The Supreme Court on Thursday upended a century's worth of campaign finance law. An immediate question raised by the Citizens United v. Federal Election Commission decision is whether this will flood elections with suddenly legal corporate money. Less understood but deeply significant is what this shows about the court and its relationship to the Obama administration and Congress.
This far-reaching ruling augurs a significant power struggle. For the first time since 1937, an increasingly conservative federal judiciary faces a progressive and activist Congress and president. Until now, it was unclear how the justices would accommodate the new political alignment. The Citizens United decision suggests an assertive court, eager to overturn precedent, looming as a challenge to President Obama's agenda.
Through most of American history, courts have usually stood to the right of the elected branches, especially on issues concerning business. Progressive Era federal judges routinely voided social legislation, from the income tax to the minimum wage and limits on the hours worked by women and children. In the New Deal, the Supreme Court's "nine old men" struck down myriad new programs until Franklin Roosevelt tried to pack the court by expanding its ranks. Only then did the justices relent. (Wags dubbed it "the switch in time that saved nine.") Republican presidents have appointed 12 of the 15 new justices over the past four decades. But those justices had few liberal laws to react to.
Now, though, as elected branches have moved haltingly to the left, the court has moved sharply right. Chief Justice John Roberts has mustered five votes for a conservative judicial approach that eluded his predecessors Warren Burger and William Rehnquist. Long-germinating conservative legal theories have begun to guide opinions, most notably in the 2008 case that found an inviolable right to own a handgun that the court had never previously discerned in 200 years.
Many expected the first big clash of the Obama era to come in voting rights. Last year the court considered reauthorization of the Voting Rights Act of 1965, the landmark civil rights statute. In oral argument, Roberts and Samuel Alito made clear their distaste for the law. But voting 8 to 1, the justices pulled back from making a constitutional ruling at all. Whether through prudent application of the doctrine of "constitutional avoidance," or canny judicial statesmanship, or just an aversion to bad press, the court swerved away from a confrontation. It upheld the landmark law but left it open to future challenges.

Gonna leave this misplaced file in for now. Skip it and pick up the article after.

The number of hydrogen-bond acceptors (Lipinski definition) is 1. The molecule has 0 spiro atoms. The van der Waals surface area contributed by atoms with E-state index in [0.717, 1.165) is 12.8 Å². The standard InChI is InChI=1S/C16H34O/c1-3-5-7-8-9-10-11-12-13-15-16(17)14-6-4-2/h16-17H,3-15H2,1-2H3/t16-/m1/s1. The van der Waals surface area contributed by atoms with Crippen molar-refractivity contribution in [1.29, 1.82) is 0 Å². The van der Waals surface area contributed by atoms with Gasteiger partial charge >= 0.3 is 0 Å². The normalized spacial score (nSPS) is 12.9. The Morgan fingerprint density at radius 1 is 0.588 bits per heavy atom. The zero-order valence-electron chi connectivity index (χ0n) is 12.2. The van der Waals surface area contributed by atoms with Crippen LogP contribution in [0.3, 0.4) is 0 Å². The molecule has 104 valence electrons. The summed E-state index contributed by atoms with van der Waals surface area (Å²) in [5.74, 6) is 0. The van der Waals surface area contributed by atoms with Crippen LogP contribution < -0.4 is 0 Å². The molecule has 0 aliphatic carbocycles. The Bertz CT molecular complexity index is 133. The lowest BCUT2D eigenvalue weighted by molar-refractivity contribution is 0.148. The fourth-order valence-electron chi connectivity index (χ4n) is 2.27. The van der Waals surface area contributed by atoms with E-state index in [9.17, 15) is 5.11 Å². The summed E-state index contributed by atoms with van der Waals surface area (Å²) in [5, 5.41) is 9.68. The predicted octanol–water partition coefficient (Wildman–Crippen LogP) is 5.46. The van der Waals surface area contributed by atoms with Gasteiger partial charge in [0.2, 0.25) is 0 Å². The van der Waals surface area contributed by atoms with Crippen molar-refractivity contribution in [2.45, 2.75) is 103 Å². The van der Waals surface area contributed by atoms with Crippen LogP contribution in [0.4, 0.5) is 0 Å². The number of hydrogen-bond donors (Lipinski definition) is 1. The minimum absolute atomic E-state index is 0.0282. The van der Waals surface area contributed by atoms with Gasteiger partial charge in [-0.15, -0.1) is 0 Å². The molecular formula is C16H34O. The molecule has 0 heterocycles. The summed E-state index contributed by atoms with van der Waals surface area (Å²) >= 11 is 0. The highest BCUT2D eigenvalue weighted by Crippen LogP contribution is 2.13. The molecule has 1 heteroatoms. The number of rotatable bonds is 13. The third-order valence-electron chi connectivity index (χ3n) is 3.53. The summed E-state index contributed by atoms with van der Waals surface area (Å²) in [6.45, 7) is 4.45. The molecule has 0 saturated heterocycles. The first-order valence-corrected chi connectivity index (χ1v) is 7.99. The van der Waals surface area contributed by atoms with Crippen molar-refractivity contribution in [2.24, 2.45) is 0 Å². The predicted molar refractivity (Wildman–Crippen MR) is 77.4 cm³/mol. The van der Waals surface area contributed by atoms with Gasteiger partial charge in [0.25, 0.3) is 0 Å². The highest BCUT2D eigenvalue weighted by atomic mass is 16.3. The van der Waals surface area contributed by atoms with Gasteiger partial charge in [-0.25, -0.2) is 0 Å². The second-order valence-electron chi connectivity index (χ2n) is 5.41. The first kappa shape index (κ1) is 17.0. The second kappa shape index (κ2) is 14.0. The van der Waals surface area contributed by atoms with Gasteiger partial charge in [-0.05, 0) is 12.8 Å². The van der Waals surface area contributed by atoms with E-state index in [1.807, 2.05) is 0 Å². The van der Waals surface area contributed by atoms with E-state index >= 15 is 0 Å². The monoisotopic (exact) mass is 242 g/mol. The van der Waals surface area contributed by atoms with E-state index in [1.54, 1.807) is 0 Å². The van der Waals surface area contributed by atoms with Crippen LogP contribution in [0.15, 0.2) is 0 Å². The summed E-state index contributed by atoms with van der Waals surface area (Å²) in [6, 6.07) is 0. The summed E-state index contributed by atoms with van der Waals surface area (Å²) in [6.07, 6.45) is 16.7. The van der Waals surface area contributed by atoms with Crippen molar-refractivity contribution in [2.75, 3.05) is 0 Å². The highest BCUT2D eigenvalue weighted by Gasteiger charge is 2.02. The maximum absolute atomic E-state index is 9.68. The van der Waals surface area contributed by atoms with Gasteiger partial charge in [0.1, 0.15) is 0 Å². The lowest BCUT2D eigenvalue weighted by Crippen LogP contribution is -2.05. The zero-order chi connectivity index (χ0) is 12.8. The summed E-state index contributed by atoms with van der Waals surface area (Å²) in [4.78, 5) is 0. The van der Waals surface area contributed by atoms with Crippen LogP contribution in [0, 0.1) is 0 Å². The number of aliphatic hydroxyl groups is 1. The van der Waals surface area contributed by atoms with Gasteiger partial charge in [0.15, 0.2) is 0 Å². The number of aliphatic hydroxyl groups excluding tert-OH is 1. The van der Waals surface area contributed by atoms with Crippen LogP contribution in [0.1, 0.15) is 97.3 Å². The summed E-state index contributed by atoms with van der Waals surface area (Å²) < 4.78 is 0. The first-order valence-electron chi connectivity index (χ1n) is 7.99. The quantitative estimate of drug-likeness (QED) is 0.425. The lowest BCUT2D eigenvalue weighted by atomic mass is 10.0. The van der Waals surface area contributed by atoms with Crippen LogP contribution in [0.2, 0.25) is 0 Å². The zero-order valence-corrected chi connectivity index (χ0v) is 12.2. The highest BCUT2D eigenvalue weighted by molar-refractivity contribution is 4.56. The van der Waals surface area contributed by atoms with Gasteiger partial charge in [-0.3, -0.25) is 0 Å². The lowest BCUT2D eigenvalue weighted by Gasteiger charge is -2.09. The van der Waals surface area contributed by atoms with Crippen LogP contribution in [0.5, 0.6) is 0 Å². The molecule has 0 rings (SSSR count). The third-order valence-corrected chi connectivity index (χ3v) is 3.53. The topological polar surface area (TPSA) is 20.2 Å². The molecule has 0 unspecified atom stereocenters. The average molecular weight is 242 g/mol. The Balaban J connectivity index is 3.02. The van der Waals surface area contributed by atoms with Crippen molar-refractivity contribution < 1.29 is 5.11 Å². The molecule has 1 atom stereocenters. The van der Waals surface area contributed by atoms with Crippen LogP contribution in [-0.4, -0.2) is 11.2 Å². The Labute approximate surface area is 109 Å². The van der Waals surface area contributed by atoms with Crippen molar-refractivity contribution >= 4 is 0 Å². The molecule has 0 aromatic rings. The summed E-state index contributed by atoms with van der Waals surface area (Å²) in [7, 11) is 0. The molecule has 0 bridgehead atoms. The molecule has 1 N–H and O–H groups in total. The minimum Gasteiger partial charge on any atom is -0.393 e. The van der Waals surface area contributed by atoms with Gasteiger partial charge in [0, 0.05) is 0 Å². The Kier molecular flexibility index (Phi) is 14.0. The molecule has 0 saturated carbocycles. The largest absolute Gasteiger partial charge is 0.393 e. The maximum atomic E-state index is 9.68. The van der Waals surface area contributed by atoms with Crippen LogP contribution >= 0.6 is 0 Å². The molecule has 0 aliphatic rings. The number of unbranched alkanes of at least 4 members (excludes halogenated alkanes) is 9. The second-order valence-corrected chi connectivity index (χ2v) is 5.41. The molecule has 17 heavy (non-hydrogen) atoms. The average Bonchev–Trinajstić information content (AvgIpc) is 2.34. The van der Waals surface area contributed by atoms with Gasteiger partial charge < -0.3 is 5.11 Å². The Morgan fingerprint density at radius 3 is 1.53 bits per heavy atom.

Such restraint seemed a faint memory in Citizens United. For starters, the court boldly reached to consider a major constitutional case when it didn't have to. The case itself addressed an arcane issue: whether campaign finance laws were properly applied to an infomercial critical of Hillary Clinton. The justices easily could have ruled on narrow statutory grounds. Instead, last summer, they announced a rushed re-argument, making clear they were itching to overturn a century of constitutional doctrine, even though the case offered no factual or trial record on the broad question of corporate spending. This week the justices struck down laws in 22 states and overturned key decisions from 1990 and 2003 -- all in the middle of a new election cycle. It is hard to remember an instance where the justices reached so far to make major constitutional law. It will have immediate political consequences. Business managers now will be able to spend at will Bloomberg-level sums in congressional races across the country. In partisan and political impact, this rivals Bush v. Gore.
The decision portends an even more deregulatory thrust in campaign finance. Another big campaign finance case soon likely to reach the high court would test the ban on large "soft money" contributions to political parties, last upheld by the court in 2003. Just days after John McCain's presidential campaign ended, the Republican National Committee sued to overturn the provision that was his proudest legislative accomplishment. That would mark a true plunge into partisan wars. Explaining the case, the RNC's political director was blunt: To have a chance of matching Obama's small donations, "we need to be on an equal footing, and we think that law [McCain-Feingold] keeps us from doing that."
What will this mean for Obama's broader agenda? Health care, climate change, financial reregulation, the auto bailout -- all heighten government's role in the economy. The Citizens United ruling suggests the court may smile on even the most audacious conservative legal theories, such as those alleging that regulations are an improper taking by the government. And it shows an unsettling eagerness to overturn precedent in line with ideological predilection. The five votes may be fleeting, depending on who leaves the court next, but the Roberts majority appears ready to use its power while it has it. The Supreme Court and its role may well become a contested issue in this and upcoming elections -- as it has been through much of American history. This time it will be progressives demanding an end to judicial activism.